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Here’s What Happens When EDM DJs Try to Win Cred By Spinning Vinyl

Dimitri Vegas & Like Mike, outed as using ghost producers and pressing play, attempted redemption with an “100% Oldskool Vinyl” set during an arena show.
January 22, 2016, 9:05pm

In case you didn't know them, Dimitri Vegas & Like Mike are two Belgian DJs who were called out for cheating their way to the #1 spot in DJ Mag's Top 100 DJs list last year, and using ghost producers to churn out their hits. Although the irony of their high-ranking despite their relative obscurity has not been lost on us, they still have been responsible for producing every official Tomorrowland anthem since 2010. They've also scored two no.1 hits in their home country, "The Hum" (feat Ummet Ozcan) and "Higher Place" (featuring Ne-Yo).

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EDM duo Dimitri Vegas & Like Mike recently attempted to prove their authenticity with a rather bizarre tactic: playing an 11-minute, so-called "100% Oldskool Vinyl" set during a sold-out arena show in their home country of Belgium.

It all went down on December 17-19, 2015 during a three-night, sold-out event called "Bringing The Madness 3.0" at the 23,000-capacity Sportpaleis Arena in Antwerp, which also featured special surprise guests like Ne-Yo, Afrojack, and Armin Van Buuren (new supergroup?). The duo's 2-and-a-half-hour performance—which currently has over a million views on YouTube—was mostly comprised of predictable pop and EDM anthems, including both of their #1 Belgian hits "The Hum" and "Higher Place," plus edits of Kanye West, Drake, Bieber, and, inevitably, an acapella of "Smells Like Teen Spirit."

However, around the one hour mark, the guys threw their CDJs to the side and replaced them with three turntables. Actually, it looks like Dimitri Vegas was the only one actually spinning vinyl; amidst the sold-out arena of fist-pumping fans and a swirling array of massive LEDs, he swiftly let loose on a number of classic 90s Euro rave anthems that decades ago soundtracked similar debauchery, like Ixxel's 1998 jump anthem "Drop That Beat," Dem Rats' 1996 hardstyle belter "Now This," and Marc Acardipane's ferocious "Hell-E-Copter"—occasionally pausing to partake in the classic DJ pose. Meanwhile, his counterpart, Like Mike, jumped around in this théâtre de l'absurde, snapping selfies with crazed fans, clapping his hands, and pouring vodka down their rabid gullets in a manner more commonly associated with VIP club antics.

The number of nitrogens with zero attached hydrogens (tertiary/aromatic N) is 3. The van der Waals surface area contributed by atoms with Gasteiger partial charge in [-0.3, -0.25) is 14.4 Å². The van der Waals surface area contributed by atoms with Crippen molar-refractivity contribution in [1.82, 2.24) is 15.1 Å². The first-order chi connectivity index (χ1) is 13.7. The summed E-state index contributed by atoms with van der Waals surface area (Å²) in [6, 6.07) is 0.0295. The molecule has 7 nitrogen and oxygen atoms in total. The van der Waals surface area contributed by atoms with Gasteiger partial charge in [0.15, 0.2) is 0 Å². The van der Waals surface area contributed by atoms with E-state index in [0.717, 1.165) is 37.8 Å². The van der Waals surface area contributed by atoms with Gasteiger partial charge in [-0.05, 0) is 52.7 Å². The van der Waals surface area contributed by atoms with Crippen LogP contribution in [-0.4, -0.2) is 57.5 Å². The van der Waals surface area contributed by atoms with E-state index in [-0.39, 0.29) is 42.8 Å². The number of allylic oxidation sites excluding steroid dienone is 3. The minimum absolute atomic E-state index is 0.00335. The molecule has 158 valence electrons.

What does it mean when two DJs who embody everything wrong with mainstream dance music culture—who've achieved a level of fame through marketing ploys and pay-to-play schemes instead of hard work and talent—resort to spinning vinyl in an attempt at gaining some credibility? DJ Mag has suggested the gimmick might be "an antidote to the accusations of 'pressing play' that EDM artists often get subjected to."

But we suspect the ploy goes further—after all, the YouTube video of their performance is presented by Tomorrowland, the same festival where, in July 2014, the DJs' team allegedly paid women to roam around with iPads, asking attendees if they wanted to vote in the DJ Mag poll. Everyone who agreed was then presented with a page where they were required to vote for Dimitri Vegas & Like Mike. With this in mind, there's a good chance this all-vinyl set was just another "clever" marketing ploy cooked up by the DJ duo.

On a larger scale, perhaps big-room EDM and vinyl culture have coalesced into a terrifyingly mutant beast, with the art of spinning wax subsumed into wrenching, in-your-face spectacle. As we explored in our recent piece on the vinyl boom, record collecting has reached a whole new level of mainstream acceptance, as everyone from Urban Outfitters to Amazon cashes in on the medium's "cool factor." If Dimitri Vegas & Like Mike's recent stunt is anything to go by, what was once regarded as a symbol of legitimacy and agency is becoming another shade in the blinding lights of commercial dance music.

Does anyone have a Xanax?